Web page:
(here’s the link to the Mainway program slide at the Times. If you press Control and + a few times on your Cafe page, usually you can get the page to enlarge. You can see at the bottom ‘Secret/s to USA and FVEY’, which would like mean ‘Five Eyes’. This is a heavily redacted ‘contact-chaining‘ one.)
Laura Poitras and James Risen have teamed up for the story published in the New York Times yesterday, using documents provided by Edward Snowden. Turns out that ol’ Keith Alexander lied to Congress again, what ho?
As Emptywheel says, the NSA really is compiling dossiers on anyone they care to, and it’s gathering a whale of a lot of communication data. As of 2010, they were given the green light by BushCo to gather phone calls and email logs as long as the worker drones can believe that a foreign source is involved in the communication. How many belief hops make a case?
Well, now we know that they make some cool graphs with the connections-metadata dots, and when they look crowded enough, the dossiers can be ‘augmented’.
“The agency can augment the communications data with material from public, commercial and other sources, including bank codes, insurance information, Facebook profiles, passenger manifests, voter registration rolls and GPS location information, as well as property records and unspecified tax data, according to the documents. They do not indicate any restrictions on the use of such “enrichment” data, and several former senior Obama administration officials said the agency drew on it for both Americans and foreigners.”
Ay yi yi! How many ‘event records’ (calls, emails, etc.) are they handling? Well, almost 20 billion a month, according to the NSA’s last budget. Hence, the acute need for the new facility in Bluff dale, Utah, which officials have declined to say whether or not it’s open for business…
“The spy agency, led by Gen. Keith B. Alexander, an unabashed advocate for more weapons in the hunt for information about the nation’s adversaries, clearly views its collections of metadata as one of its most powerful resources. N.S.A. analysts can exploit that information to develop a portrait of an individual, one that is perhaps more complete and predictive of behavior than could be obtained by listening to phone conversations or reading e-mails, experts say.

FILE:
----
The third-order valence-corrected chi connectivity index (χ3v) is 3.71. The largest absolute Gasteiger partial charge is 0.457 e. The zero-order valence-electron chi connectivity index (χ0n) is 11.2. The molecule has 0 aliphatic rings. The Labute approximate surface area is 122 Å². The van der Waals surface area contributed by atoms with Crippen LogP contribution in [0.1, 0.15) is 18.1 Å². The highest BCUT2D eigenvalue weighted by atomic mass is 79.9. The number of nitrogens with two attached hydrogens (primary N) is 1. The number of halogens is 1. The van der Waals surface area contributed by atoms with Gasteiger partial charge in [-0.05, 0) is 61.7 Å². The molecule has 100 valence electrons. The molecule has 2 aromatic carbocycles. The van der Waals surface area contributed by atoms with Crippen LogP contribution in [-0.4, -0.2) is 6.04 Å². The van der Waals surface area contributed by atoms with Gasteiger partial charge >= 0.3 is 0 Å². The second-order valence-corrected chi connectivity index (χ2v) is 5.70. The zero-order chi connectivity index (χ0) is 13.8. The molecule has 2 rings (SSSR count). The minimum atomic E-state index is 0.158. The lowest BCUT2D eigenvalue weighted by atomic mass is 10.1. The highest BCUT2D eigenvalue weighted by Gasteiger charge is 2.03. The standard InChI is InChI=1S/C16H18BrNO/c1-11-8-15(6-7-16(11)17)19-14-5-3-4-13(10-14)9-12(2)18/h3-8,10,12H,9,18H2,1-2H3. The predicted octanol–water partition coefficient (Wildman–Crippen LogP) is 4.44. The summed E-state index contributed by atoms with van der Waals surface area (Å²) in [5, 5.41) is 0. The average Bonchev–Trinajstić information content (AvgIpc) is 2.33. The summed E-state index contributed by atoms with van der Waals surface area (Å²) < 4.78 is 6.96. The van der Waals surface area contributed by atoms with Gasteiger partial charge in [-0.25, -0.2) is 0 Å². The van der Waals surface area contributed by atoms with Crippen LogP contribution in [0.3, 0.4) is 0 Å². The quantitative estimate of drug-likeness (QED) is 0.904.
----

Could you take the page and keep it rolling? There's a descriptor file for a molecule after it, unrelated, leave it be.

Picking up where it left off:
Phone and e-mail logs, for example, allow analysts to identify people’s friends and associates, detect where they were at a certain time, acquire clues to religious or political affiliations, and pick up sensitive information like regular calls to a psychiatrist’s office, late-night messages to an extramarital partner or exchanges with a fellow plotter. “
The heretofore provision in the FISA Court’s rulings that once a foreign ‘suspect’s’ communication chain reached Usian soil, analysts weren’t allowed to follow it further was hamstringing the agency, so the rules needed to change, and make the past illegal wire-tapping magically legal. So, enter some Notable Snoop Worthies:
“A new policy that year, detailed in “Defense Supplemental Procedures Governing Communications Metadata Analysis,” authorized by Defense Secretary Robert M. Gates and Attorney General Michael B. Mukasey, said that since the Supreme Court had ruled that metadata was not constitutionally protected, N.S.A. analysts could use such information “without regard to the nationality or location of the communicants,” according to an internal N.S.A. description of the policy.
After that decision, which was previously reported by The Guardian, the N.S.A. performed the social network graphing in a pilot project for 1 ½ years “to great benefit,” according to the 2011 memo. It was put in place in November 2010 in “Sigint Management Directive 424” (sigint refers to signals intelligence).
In the 2011 memo explaining the shift, N.S.A. analysts were told that they could trace the contacts of Americans as long as they cited a foreign intelligence justification. That could include anything from ties to terrorism, weapons proliferation or international drug smuggling to spying on conversations of foreign politicians, business figures or activists.”
By now there’s so much metadata, and it can be processed so quickly…that the NSA’s spending about $400 million a year taking good care of it all. It can be stored for up to ten or fifteen years, heh. But one program’s name is so great I have to share it with you.
“A top-secret document titled “Better Person Centric Analysis” describes how the agency looks for 94 “entity types,” including phone numbers, e-mail addresses and IP addresses. In addition, the N.S.A. correlates 164 “relationship types” to build social networks and what the agency calls “community of interest” profiles, using queries like “travelsWith, hasFather, sentForumMessage, employs.”
So, see? They’re just doing all this in aid of making any of they deem worthy of surveilling Better Persons, and chart our popularity and Friend Counts. Capiche?